Medical malpractice and negligence are similar but different legal terms in New Jersey. You should know the difference between the two to pursue the right type of litigation. Medical malpractice involves intent whereas negligence is unintentional.
Did your doctor intend to harm you?
A medical malpractice case usually doesn’t mean that the health care professional wanted to harm you. Doctors often have good intentions. With medical malpractice, a doctor withholds information from you that results in harm. He or she may have thought another choice was better and didn’t inform you of your options. Thus, medical malpractice isn’t necessarily a malicious situation. Due to your injuries, however, the law permits you to seek compensation.
Did your doctor forget something?
Forgetting to remove a surgical tool is an example of medical negligence. Almost any type of mistake that causes you harm would count as medical negligence. Examples of other errors include a failure to recognize symptoms, inadequately treating health conditions and prescribing the wrong medication.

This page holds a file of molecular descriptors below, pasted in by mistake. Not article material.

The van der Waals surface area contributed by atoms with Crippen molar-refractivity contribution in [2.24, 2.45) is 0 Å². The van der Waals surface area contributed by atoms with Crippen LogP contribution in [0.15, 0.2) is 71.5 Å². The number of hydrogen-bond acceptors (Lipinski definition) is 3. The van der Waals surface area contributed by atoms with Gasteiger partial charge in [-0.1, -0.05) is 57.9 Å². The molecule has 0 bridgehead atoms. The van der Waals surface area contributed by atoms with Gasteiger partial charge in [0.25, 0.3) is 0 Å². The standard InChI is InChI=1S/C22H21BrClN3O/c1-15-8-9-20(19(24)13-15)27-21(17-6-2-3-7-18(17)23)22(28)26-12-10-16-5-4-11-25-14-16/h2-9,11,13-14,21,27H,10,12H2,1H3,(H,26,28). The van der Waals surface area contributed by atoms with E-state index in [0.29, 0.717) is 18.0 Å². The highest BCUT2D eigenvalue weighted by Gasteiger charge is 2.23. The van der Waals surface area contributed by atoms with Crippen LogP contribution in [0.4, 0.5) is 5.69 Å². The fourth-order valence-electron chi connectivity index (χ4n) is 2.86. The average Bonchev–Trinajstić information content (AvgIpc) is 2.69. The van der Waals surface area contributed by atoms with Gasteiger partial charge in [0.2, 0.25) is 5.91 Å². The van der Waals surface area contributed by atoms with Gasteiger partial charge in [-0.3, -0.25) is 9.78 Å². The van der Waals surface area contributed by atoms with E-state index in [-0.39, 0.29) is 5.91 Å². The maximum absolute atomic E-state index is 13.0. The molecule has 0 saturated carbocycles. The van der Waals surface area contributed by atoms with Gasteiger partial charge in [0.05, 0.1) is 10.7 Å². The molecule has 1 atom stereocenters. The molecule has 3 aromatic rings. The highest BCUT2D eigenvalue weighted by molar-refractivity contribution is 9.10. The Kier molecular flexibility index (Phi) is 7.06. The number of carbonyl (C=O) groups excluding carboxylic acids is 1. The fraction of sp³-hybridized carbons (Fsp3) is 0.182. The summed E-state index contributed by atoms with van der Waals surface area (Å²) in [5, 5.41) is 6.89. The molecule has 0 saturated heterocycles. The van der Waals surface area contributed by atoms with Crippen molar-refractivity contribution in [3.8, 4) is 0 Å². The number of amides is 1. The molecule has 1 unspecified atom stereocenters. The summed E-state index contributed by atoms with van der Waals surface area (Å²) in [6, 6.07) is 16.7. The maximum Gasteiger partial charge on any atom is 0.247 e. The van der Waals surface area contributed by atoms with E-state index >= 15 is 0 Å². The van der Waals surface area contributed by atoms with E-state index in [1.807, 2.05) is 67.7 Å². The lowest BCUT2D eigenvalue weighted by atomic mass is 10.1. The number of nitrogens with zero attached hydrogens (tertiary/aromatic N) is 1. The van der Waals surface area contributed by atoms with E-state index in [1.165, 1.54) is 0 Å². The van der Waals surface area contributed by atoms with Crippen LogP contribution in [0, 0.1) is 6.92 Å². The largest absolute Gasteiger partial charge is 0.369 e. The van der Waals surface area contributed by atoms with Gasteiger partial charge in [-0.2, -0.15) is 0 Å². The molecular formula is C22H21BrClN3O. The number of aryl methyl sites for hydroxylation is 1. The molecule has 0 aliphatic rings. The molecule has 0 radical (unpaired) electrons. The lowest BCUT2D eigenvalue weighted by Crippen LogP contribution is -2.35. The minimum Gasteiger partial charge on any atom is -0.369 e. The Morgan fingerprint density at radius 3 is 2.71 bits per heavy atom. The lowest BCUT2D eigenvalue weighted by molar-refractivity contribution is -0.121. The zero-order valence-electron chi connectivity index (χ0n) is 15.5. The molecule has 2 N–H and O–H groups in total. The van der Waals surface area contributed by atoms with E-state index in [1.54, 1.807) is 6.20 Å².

When it comes to prescribing drugs, what the doctor knew at the time matters. If he or she chose to not prescribe a certain medication for you that could help your condition, this is medical malpractice. Making mistakes when prescribing medication is medical negligence.
Whether you have a medical negligence or malpractice case, you could seek compensation for your injuries and any emotional distress you went through as a result of the negligence/malpractice. Although a doctor most likely isn’t intending to harm you, he or she may make decisions that are a breach of contract that result in unintended harm. Explaining your situation to a lawyer who has experience with medical negligence and malpractice cases could help you understand what type of lawsuit is best.